Saturday 30 March 2024


WHILE entertainment hotspots in Bulawayo were buzzing this weekend as people enjoyed their Easter holidays, for members of some churches, the mood was dampened by fears of a cholera outbreak that has led to restrictions on large gatherings.

The mood was further blunted by the El-Nino induced drought which has seen fewer people travelling during what is usually a time of harvest in the country’s rural areas.

This year’s Easter holidays come as the southern African region is facing one its worst droughts as a result of El Nino weather patterns stirred by climate change.

Despite the harsh weather conditions, President Mnangagwa has assured the nation that no one will die from hunger and that his administration has put in place adequate measures to guarantee food for all communities.

In addition to the ongoing drought, Zimbabwe, which is among the best countries on the continent in beating back communicable diseases, is also grappling with a cholera outbreak which, as of last week, had claimed over 300 lives according to the Ministry of Health and Child Care.

Last week, Government said all gatherings including large church gatherings must comply with health guidelines to ensure the diminishing threat of cholera does not suddenly explode. As such, all gatherings needed to be supervised by health authorities, while the availability of adequate clean water and sanitation were also stipulated as mandatory requirements for those seeking approval.

Police yesterday said they have not banned church gatherings but urged churches to comply with health guidelines.

“The police have not banned or said churches should seek clearance to conduct their services,” he said.

“All what the Commissioner-General (Godwin Matanga) said was that church leaders should not allow their congregants to travel at night and make sure that they use suitable transport. “In view of the Cabinet directive, which was specifically from the Ministry of Health and Child Care regarding the health safety of congregants, the ZRP is ready to enforce the law and complement Government’s efforts in preventing cholera outbreaks.

“We urge churches to comply with these safety regulations given by Government, especially focusing on prevention of cholera outbreaks,” said ZRP spokesperson Assistant Commissioner Paul Nyathi.

Over Easter, churches teem with congregants, with many taking the opportunity to visit special shrines while there are often large secular gatherings as well.

The effect of the measures taken by the Government were evident at Johane Masowe eChishanu in Selbourne, where there was no large gathering as has been the case in past years. A congregant who spoke to Sunday News on condition of anonymity said that this year the event would take place later next month, when they got all things clear.

“There are concerns because of the cholera issue and the directive that was given of course but prophecy had always said that people would gather in April and that is still what is going,” he said.

The same situation prevailed in most places of worship visited by Sunday News.

Meanwhile, at bars dotted around various townships, it was business as usual as people enjoyed the holidays with braai and drinks.

A visit to Renkini Long-Distance Bus Terminus revealed concerns over the ongoing drought, with fewer people travelling during this year’s Easter holidays.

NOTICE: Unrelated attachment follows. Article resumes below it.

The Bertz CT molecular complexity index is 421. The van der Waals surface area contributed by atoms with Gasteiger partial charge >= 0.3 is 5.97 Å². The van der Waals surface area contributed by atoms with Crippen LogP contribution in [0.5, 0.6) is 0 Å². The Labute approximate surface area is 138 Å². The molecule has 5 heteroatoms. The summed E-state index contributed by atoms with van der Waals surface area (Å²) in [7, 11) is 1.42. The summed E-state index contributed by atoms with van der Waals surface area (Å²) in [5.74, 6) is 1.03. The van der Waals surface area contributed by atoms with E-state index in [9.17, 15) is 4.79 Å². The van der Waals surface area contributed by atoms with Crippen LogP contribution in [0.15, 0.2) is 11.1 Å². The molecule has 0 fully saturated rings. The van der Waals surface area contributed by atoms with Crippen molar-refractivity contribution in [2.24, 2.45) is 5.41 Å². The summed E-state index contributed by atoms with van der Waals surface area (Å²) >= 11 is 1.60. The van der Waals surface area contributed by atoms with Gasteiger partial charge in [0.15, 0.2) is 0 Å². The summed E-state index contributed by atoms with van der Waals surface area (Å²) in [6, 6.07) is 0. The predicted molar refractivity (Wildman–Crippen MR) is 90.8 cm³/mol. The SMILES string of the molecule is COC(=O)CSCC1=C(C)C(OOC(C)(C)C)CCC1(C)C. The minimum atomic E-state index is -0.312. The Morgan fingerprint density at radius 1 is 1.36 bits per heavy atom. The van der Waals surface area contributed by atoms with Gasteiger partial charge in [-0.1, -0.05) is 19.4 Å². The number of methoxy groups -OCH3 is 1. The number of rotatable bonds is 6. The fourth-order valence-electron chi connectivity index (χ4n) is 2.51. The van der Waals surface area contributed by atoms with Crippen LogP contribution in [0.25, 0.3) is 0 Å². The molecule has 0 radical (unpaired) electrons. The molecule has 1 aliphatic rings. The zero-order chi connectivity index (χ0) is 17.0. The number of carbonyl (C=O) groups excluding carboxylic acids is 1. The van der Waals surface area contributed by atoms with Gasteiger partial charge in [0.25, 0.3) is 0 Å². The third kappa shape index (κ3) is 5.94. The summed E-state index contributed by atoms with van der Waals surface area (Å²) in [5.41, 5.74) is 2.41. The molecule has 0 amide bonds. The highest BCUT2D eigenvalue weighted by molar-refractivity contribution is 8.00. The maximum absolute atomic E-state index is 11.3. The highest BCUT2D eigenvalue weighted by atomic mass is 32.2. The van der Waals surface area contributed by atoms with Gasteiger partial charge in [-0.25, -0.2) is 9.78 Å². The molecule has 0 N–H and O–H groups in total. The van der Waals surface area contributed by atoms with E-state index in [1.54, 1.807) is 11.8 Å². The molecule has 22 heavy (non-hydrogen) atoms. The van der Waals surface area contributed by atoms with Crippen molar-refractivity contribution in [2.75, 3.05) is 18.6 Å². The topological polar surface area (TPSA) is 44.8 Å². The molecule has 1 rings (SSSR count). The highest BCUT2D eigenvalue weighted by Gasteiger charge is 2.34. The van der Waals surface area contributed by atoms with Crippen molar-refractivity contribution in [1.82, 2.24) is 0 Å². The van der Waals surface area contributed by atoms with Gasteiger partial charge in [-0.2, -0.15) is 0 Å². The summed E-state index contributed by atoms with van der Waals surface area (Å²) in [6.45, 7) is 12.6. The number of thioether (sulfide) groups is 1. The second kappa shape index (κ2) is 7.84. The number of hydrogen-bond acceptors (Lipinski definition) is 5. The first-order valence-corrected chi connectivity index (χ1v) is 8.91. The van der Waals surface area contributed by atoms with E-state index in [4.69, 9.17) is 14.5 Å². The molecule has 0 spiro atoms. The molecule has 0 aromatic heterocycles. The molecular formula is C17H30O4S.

Mr Tapiwa Rambanepasi, a long-distance bus driver, said that people were reluctant to travel as they thought they could put their money to better use by taking care of more urgent needs.

“When we compare last year to this year, I can say there’s a lower volume of traffic with people reluctant to travel to their rural areas. I think we saw much more money last year than we are doing now. I think something that has contributed to this is the current dry spell that we are experiencing. People would rather buy something like mealie-meal for their children rather than travel somewhere for Easter,” he said.

Mr Albion Maphosa, a headman from Nyumbane village in Matobo District, Matabeleland South, said people had shunned travelling this Easter, as they tightened their belts due to fears for the well-being of their livestock.

“I think we shall have a quiet Easter as you can see, because people don’t have a lot of money because of the drought. What is foremost in people’s mind right now is getting a few bags of mealie-meal for their families and that I think is the reason why a lot of them are not travelling up and down at this time of the year as they usually do.

“In the villages things are getting harder because of this drought. What we have noticed is that people are now queuing for water at the boreholes. People are now taking their cattle to drink at specific watering holes because a lot of places have run dry. While crops failed, I don’t think people are yet worried about food. What is really worrying us at the moment is our livestock,” he said.

A vendor who preferred to be called Mrs Mutero, said instead of people travelling from urban centres to the rural areas, they were witnessing a lot of travel in the opposite direction, which was not usually the case.

“What we are noticing is that there has been a reversal of what we usually come across during Easter. At this time of year, we usually have young children going to the rural areas to help with the harvest but this year it seems like it’s different. We have a lot of kids going in the opposite direction, as they are coming to urban areas in numbers,” he said. Sunday News


Post a Comment